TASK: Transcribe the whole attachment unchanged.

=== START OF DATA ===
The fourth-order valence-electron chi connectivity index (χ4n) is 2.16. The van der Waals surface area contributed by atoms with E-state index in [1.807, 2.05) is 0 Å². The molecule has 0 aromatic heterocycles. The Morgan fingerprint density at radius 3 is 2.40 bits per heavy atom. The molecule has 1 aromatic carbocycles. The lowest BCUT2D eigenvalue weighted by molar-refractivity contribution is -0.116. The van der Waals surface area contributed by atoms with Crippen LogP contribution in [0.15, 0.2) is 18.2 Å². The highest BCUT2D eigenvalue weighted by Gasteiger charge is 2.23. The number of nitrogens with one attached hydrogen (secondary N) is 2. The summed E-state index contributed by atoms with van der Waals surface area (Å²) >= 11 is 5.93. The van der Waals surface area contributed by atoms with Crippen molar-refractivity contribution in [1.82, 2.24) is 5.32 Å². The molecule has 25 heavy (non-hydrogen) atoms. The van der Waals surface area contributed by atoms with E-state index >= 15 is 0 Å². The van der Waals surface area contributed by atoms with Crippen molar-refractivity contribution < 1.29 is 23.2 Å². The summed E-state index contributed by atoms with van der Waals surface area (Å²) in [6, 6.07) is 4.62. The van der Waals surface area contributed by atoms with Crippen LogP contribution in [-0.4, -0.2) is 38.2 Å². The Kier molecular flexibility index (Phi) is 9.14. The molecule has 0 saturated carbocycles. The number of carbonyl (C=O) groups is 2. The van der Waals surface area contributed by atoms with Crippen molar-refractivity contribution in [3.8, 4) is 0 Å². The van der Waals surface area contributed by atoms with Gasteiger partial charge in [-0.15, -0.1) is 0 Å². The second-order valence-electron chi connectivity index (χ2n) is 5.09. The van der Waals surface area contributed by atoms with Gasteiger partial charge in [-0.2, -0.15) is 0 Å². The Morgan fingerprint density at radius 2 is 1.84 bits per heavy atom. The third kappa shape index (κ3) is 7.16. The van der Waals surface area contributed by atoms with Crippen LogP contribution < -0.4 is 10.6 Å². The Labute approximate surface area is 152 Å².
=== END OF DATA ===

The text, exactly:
The fourth-order valence-electron chi connectivity index (χ4n) is 2.16. The van der Waals surface area contributed by atoms with E-state index in [1.807, 2.05) is 0 Å². The molecule has 0 aromatic heterocycles. The Morgan fingerprint density at radius 3 is 2.40 bits per heavy atom. The molecule has 1 aromatic carbocycles. The lowest BCUT2D eigenvalue weighted by molar-refractivity contribution is -0.116. The van der Waals surface area contributed by atoms with Crippen LogP contribution in [0.15, 0.2) is 18.2 Å². The highest BCUT2D eigenvalue weighted by Gasteiger charge is 2.23. The number of nitrogens with one attached hydrogen (secondary N) is 2. The summed E-state index contributed by atoms with van der Waals surface area (Å²) >= 11 is 5.93. The van der Waals surface area contributed by atoms with Crippen molar-refractivity contribution in [1.82, 2.24) is 5.32 Å². The molecule has 25 heavy (non-hydrogen) atoms. The van der Waals surface area contributed by atoms with E-state index >= 15 is 0 Å². The van der Waals surface area contributed by atoms with Crippen molar-refractivity contribution < 1.29 is 23.2 Å². The summed E-state index contributed by atoms with van der Waals surface area (Å²) in [6, 6.07) is 4.62. The van der Waals surface area contributed by atoms with Crippen LogP contribution in [-0.4, -0.2) is 38.2 Å². The Kier molecular flexibility index (Phi) is 9.14. The molecule has 0 saturated carbocycles. The number of carbonyl (C=O) groups is 2. The van der Waals surface area contributed by atoms with Crippen molar-refractivity contribution in [3.8, 4) is 0 Å². The van der Waals surface area contributed by atoms with Gasteiger partial charge in [-0.15, -0.1) is 0 Å². The second-order valence-electron chi connectivity index (χ2n) is 5.09. The van der Waals surface area contributed by atoms with Gasteiger partial charge in [-0.2, -0.15) is 0 Å². The Morgan fingerprint density at radius 2 is 1.84 bits per heavy atom. The third kappa shape index (κ3) is 7.16. The van der Waals surface area contributed by atoms with Crippen LogP contribution < -0.4 is 10.6 Å². The Labute approximate surface area is 152 Å².